Raging Bull

RATED - (R) -129-MIN-1980

                                 Revisiting an American Classic: (Raging Bull)

How Raging Bull did not receive the Best Picture Oscar in 1980 in my mind is unfathomable. (Martin Scorsese's) masterpiece that is (Raging Bull), is a brutal and brilliant piece of filmmaking from one the finest directors of our time. (Robert De Niro) is just memorizing as (Jake LaMotta); a man who's anger and fearlessness propelled him to become middleweight champion. The fight scenes in this classic are done with energy and a frenetic pace, putting you right there in the ring with the fighters and the use of black and white just adds to the starkness of this film, about a man who destroys anything in his sight, in and out of the ring, because he can't help or stop himself. The blood and sweat spray everywhere. There are countless head shots and open wounds, that some might find a bit too much, but it is necessary to present this story of a simple man, who did one thing very well; he beat his opponents to a pulp.Out of the ring, because of whatever propelled him, he was the same.

I know (Joe Pesci) Joey won the Best Supporting Actor award for Goodfellas, but I think he is even better in this film. His brother is a bully and a goon, but he loves him and wants to help because blood is all that matters. A very young (Cathy Moriarty) Vicki, more than holds her own against De Niro in their scenes, as Jake's very young wife, who he first spots at the local pool. LaMotta is already married, but it does not deter him from pursuing Vicki, and you buy that this young girl would fall for this little bit dangerous shlub, as he is charming in a simple way.(Scorsese) is a student of film, and this movie, though brutal and violent, has many touches that harken back to classics from the 40's.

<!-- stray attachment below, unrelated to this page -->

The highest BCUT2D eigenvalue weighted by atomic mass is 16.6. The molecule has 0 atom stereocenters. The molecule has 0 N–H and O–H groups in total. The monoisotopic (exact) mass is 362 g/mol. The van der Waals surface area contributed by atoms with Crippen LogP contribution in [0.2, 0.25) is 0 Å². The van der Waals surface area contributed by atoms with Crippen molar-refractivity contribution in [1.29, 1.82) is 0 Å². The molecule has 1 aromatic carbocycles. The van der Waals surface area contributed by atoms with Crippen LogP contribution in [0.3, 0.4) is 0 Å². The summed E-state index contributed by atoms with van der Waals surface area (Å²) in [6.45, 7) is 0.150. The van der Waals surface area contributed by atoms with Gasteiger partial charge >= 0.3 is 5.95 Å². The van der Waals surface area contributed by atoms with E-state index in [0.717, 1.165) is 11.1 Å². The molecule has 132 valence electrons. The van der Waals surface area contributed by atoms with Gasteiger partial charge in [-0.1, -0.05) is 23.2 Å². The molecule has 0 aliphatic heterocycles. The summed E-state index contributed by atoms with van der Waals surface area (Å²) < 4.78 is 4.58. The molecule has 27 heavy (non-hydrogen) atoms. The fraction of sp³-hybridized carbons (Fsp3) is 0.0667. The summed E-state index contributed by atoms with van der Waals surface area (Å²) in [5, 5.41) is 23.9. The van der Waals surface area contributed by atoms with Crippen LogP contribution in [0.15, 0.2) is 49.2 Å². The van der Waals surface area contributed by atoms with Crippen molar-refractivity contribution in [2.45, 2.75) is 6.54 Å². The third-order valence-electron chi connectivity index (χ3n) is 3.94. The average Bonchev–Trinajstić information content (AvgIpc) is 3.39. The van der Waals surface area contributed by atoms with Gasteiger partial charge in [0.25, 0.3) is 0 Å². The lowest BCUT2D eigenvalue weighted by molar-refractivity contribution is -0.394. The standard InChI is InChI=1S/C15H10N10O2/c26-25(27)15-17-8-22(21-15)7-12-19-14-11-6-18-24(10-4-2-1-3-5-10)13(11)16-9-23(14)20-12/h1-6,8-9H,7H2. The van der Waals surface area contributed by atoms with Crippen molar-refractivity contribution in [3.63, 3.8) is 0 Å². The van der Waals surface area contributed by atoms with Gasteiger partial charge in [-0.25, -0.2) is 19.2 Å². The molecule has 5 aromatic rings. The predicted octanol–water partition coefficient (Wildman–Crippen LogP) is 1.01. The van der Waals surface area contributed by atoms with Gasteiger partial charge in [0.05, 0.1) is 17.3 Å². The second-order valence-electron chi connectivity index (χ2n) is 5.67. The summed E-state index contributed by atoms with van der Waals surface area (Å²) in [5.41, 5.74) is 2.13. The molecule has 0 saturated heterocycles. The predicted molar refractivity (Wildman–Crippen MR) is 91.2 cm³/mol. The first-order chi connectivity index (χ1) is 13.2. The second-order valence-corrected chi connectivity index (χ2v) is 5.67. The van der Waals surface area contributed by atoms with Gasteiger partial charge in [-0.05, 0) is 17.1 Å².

The fight scenes are truly innovative and (Scorsese) shoots inside the ring, where he follows La Motta as he stalks his opponents. The second fight between La Motta and Sugar Ray Robinson is stunning as La Motta backs off after he has dazed Robinson, and then, as the soundtrack wails with what sounds like animal noises, La Motta goes in for the kill. (Scorsese) also, incorporates different camera speeds, whether it is in the ring as Jake fights, or watching Vicki stroll through a dance hall as his anger and jealousy rages at what she could be doing behind his back.

He has also from his very early films, seemed fascinated by the wise guys he grew up around in his neighborhood of Little Italy, as they commonly are represented in his movies. These are not the nicest of fellows here, but (Scorsese) has no interest in putting a shine on things. I saw an interview with him recently when asked, about these rather unsavory folks in his films, that he doesn't judge them; that if you were in their situation, you might surprise yourself and act similarly.

The opening of this film, with (De Niro) alone in the ring dancing around, with camera flashes popping off in the background while the somber (the Intermezzo from Cavalleria Rusticana) plays, is an iconic image in American cinema now.
Everything about this movie is perfect, even though it's title character is rather hard to sympathize with. Raging Bull is an American classic that you should see.

Watch the trailer: